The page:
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TitleAssessment of extreme values in geomagnetic and geoelectric field variations for Canada
AuthorNikitina, L V; Trichtchenko, L D; Boteler, D H
SourceSpace Weather vol. 14, issue 7, 2016 p. 481-494, https://doi.org/10.1002/2016sw001386
Year2016
Alt SeriesEarth Sciences Sector, Contribution Series 20160083
PublisherWiley
Documentserial
Lang.English
Mediapaper; on-line; digital
File formatpdf
ProvinceAlberta
NTS72E; 72L; 72M; 73D; 73E; 73L; 73M; 74D; 74E; 74L; 74M; 82A; 82H; 82I; 82O; 82P; 83; 84
Lat/Long WENS-120.0000 -110.0000 60.0000 49.0000
Subjectsgeophysics; remote sensing; geomagnetism; geomagnetic fields; geomagnetic variations; geoelectric variations
Illustrationstables; plots; graphs
ProgramNorthern Canada Geohazards Project, Public Safety Geoscience
AbstractDisturbances of the geomagnetic field produced by space weather events can have an impact on power systems and other critical infrastructure. To mitigate these risks it is important to determine the extreme values of geomagnetic activity that can occur. More than 40 years of 1-minute magnetic data recorded at thirteen Canadian geomagnetic observatories have been analyzed to evaluate extreme levels in geomagnetic and geoelectric activity in different locations of Canada. The hourly ranges of geomagnetic field variations and hourly maximum in rate of change of the magnetic variations have been used as measures of geomagnetic activity. Geoelectric activity is estimated by the hourly peak amplitude of the geoelectric fields calculated with use of Earth resistivity models specified for different locations in Canada. A generalized extreme value distribution was applied to geomagnetic and geoelectric indices to evaluate extreme geomagnetic and geoelectric disturbances which could happen once per 50 and once per 100 years with 99% confidence interval. Influence of geomagnetic latitude and Earth resistivity models on the results for the extreme geomagnetic and geoelectric activity is discussed. The extreme values provide criteria for assessing the vulnerability of power systems and other technology to geomagnetic activity for design or mitigation purposes.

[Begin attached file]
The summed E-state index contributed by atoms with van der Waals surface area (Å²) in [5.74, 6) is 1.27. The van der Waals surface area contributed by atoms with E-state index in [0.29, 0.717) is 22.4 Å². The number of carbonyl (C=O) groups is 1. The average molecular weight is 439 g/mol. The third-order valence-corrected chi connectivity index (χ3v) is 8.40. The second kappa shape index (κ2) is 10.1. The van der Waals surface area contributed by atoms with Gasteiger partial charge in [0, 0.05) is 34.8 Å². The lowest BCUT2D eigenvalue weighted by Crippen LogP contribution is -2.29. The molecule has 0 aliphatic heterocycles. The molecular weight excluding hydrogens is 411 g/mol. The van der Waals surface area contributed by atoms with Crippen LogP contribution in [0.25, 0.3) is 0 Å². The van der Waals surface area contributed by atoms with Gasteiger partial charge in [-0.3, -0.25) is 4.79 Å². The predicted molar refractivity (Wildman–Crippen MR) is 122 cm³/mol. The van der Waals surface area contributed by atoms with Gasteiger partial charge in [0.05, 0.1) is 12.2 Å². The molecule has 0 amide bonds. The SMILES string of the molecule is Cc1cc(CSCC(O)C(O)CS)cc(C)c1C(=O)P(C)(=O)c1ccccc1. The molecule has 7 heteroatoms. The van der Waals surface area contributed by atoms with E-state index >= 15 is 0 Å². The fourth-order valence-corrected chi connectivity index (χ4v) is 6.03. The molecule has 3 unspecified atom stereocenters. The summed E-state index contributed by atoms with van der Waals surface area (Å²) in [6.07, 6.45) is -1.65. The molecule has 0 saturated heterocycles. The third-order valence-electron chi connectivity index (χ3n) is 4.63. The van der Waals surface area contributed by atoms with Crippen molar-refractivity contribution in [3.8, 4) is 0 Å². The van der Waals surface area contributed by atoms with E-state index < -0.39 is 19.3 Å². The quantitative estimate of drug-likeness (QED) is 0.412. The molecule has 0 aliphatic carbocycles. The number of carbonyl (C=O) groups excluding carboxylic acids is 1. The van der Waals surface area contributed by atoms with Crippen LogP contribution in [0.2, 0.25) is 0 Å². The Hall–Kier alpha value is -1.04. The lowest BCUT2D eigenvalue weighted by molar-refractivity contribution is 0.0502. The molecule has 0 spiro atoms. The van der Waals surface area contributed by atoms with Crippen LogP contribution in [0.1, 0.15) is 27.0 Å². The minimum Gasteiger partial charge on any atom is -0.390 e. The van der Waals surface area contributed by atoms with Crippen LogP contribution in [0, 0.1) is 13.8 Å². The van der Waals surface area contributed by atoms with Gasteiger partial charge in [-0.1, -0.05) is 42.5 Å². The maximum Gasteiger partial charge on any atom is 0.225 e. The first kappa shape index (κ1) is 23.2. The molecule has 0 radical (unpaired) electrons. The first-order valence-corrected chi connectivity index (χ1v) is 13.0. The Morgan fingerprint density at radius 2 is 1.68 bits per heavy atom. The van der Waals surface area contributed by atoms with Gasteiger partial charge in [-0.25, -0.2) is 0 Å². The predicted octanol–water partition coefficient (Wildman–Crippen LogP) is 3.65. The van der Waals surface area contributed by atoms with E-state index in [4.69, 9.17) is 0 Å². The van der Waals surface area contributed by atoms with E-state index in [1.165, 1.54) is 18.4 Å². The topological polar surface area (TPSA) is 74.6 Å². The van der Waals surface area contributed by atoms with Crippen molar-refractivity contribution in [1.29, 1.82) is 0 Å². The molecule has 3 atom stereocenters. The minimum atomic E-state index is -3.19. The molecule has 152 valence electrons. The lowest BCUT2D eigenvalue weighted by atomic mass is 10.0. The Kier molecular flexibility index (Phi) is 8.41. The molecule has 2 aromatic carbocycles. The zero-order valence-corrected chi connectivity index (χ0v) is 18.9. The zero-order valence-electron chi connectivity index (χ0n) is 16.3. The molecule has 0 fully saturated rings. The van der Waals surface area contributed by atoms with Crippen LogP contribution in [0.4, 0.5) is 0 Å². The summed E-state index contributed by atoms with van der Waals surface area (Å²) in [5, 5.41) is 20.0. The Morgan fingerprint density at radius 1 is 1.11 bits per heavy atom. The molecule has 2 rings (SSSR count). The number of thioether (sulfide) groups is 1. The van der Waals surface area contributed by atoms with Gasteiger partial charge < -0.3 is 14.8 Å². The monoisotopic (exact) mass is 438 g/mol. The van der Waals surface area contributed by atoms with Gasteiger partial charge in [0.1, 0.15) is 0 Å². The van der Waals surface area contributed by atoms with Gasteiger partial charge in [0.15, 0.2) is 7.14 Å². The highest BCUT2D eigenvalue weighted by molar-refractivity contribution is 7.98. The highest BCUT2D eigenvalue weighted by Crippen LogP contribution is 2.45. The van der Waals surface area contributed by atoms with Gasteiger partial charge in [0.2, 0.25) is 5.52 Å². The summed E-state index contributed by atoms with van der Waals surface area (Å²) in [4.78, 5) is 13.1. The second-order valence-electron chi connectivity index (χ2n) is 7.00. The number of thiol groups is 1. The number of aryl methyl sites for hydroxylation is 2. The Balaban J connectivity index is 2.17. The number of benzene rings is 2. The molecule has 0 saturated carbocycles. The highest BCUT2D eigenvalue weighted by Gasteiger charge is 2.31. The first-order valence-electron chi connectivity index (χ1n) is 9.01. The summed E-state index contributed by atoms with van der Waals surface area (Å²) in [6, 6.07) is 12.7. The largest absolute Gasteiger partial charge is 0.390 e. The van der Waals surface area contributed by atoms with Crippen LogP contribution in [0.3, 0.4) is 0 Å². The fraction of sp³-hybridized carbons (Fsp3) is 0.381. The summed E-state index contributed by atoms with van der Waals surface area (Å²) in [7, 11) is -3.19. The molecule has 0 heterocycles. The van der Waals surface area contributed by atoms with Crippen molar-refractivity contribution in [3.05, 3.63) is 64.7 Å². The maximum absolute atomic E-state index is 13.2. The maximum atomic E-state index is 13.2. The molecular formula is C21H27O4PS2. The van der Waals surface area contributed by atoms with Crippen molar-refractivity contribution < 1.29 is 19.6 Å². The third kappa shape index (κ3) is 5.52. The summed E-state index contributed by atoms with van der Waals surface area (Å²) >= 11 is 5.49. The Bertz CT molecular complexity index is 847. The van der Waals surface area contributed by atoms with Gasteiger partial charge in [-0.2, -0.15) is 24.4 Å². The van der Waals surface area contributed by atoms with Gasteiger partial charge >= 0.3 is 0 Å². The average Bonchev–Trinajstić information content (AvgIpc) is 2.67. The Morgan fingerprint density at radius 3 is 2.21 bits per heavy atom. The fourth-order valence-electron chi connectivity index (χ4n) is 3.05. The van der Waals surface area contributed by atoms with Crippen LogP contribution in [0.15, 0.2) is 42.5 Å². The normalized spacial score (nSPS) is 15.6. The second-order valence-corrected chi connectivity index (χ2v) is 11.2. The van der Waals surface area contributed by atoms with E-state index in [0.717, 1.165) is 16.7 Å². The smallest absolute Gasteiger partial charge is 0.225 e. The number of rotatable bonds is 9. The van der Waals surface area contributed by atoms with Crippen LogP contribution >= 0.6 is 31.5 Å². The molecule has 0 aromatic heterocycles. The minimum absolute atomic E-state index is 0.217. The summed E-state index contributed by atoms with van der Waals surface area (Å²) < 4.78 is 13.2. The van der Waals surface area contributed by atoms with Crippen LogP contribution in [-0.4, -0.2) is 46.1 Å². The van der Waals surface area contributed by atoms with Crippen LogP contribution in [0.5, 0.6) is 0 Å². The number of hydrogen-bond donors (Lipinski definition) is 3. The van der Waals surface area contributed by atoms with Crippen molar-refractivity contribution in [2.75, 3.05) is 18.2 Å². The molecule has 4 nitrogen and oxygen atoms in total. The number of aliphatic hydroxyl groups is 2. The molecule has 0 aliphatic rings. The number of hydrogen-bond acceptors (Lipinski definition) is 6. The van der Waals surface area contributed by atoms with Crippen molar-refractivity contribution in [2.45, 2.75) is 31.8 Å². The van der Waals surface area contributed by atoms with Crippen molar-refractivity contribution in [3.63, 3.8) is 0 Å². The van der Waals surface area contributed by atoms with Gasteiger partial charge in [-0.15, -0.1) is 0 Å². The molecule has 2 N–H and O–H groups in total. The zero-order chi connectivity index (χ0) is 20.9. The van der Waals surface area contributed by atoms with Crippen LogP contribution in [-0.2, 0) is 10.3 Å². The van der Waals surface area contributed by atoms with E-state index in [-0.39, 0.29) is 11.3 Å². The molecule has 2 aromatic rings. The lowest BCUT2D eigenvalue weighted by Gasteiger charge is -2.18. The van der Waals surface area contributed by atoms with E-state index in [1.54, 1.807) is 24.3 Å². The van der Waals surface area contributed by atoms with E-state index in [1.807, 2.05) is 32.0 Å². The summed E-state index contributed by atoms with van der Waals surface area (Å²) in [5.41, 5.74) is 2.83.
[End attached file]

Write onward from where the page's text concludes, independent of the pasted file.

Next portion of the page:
Summary(Plain Language Summary, not published)
Space weather refers to the dynamic conditions on the Sun and in the space environment, in particular, in the near-Earth environment, that can affect critical infrastructure. NRCan operates the Canadian Space Weather Forecast Centre and conducts research into space weather effects on power systems, pipelines, radio communications and GNSS positioning to help Canadian industry understand and mitigate the effects of space weather. This paper examines extreme geomagnetic and geoelectric disturbances which could happen during extreme space weather events and affect power systems at different locations in Canada. Statistical analysis is applied to data from thirteen geomagnetic observatories across Canada and provides local levels of extreme values of geomagnetic variations and geoelectric fields which could happen once per 50 and once per 100 years. This assessment aimed to be used to help power companies to mitigate risks from space weather events.
GEOSCAN ID298845